One of the strengths and weaknesses of the Chinese system is the financial independence of its provincial and county level governments – this has allowed for a very competitive and successful system of regional development. The houtou system, while cramping for the biggest urban areas, has also prevented depopulation in many poorer areas. China has managed a remarkably even level of urban development over the past 30 years.

    However, this may prove an Achilles heel at a time of oversupply of housing. Local government finances are heavily dependent on property sales and related taxes. This is having the effect that already strong regions/cities are finding it much easier to deal with the myriad financial problems around the popping of the bubble, while in poorer regions the impacts are self reinforcing. As poorer local governments struggle to pay the bills or rescue local businesses, the areas lose jobs and political influence, potentially leading to a spiral of decay. For the weakest Tier III cities, there maybe no way out of this spiral. Add in a sudden demographic shift with fewer young people, and its likely to get even worse in the longer term.

    The solution is obvious – more active intervention by Beijing. But identifying a problem and acting on it are not the same thing. There seems little evidence of any momentum behind the type of fundamental change to China’s tax/expenditure system that would be required to balance things up.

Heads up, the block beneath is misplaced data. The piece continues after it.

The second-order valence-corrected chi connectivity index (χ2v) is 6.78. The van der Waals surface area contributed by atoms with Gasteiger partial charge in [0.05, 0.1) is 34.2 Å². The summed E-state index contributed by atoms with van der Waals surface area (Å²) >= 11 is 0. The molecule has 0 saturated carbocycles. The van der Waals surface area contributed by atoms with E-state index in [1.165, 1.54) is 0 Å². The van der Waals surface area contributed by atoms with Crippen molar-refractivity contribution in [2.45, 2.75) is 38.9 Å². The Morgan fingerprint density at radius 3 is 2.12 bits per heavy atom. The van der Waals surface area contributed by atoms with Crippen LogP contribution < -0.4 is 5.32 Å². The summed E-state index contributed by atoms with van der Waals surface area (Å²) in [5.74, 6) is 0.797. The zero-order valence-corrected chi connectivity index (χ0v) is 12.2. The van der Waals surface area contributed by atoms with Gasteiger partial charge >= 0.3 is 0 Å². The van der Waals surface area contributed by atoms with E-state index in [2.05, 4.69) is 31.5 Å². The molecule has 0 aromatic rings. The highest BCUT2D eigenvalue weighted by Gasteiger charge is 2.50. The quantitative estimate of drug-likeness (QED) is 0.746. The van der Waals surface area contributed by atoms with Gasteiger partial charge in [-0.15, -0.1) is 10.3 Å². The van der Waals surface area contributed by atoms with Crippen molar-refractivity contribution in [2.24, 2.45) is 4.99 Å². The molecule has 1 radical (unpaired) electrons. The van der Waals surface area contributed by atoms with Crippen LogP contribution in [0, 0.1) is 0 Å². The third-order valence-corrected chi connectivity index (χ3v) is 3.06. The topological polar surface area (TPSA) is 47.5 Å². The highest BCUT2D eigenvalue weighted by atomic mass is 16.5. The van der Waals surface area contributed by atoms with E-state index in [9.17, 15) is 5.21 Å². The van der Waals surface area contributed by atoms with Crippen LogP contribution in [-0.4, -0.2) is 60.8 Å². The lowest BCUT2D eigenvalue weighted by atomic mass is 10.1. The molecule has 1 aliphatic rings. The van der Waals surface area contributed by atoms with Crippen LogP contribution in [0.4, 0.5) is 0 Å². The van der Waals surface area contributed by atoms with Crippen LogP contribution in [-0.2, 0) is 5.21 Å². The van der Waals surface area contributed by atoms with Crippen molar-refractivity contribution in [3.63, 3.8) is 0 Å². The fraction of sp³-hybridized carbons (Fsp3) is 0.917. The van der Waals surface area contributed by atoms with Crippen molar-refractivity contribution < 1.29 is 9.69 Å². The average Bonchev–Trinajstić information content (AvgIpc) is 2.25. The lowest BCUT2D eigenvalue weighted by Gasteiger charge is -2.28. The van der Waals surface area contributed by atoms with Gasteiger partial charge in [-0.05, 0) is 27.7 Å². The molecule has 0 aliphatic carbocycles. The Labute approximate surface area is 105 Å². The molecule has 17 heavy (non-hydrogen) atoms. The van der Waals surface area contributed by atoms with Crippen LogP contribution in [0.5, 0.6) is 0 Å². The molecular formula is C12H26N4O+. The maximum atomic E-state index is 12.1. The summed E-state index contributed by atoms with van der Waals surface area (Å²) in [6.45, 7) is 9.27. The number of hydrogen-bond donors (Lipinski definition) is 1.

2. ilpalazzo

    For context – there’s this nice American girl fluent in Mandarin that AFAIK has spent last couple of years travelling China and putting videos on the Internet. Commenter ChrisRueCon had mentioned her some time ago and I spent a good few evenings watching her content since (which I recommend).

    Here’s her video relation from a small town in China that is said to be an “18th tier city”:


    1. PlutoniumKun

      I enjoy that type of video – it replicates the type of nosing around I love to do when travelling. Its a little like the ADVChina guys used to do before they went off the rails. I do find the lack of analysis really irritating though, with her formidable mandarin skills she would be able to say a lot more about the how’s and why’s of what she’s seeing but i guess there isn’t a market for that.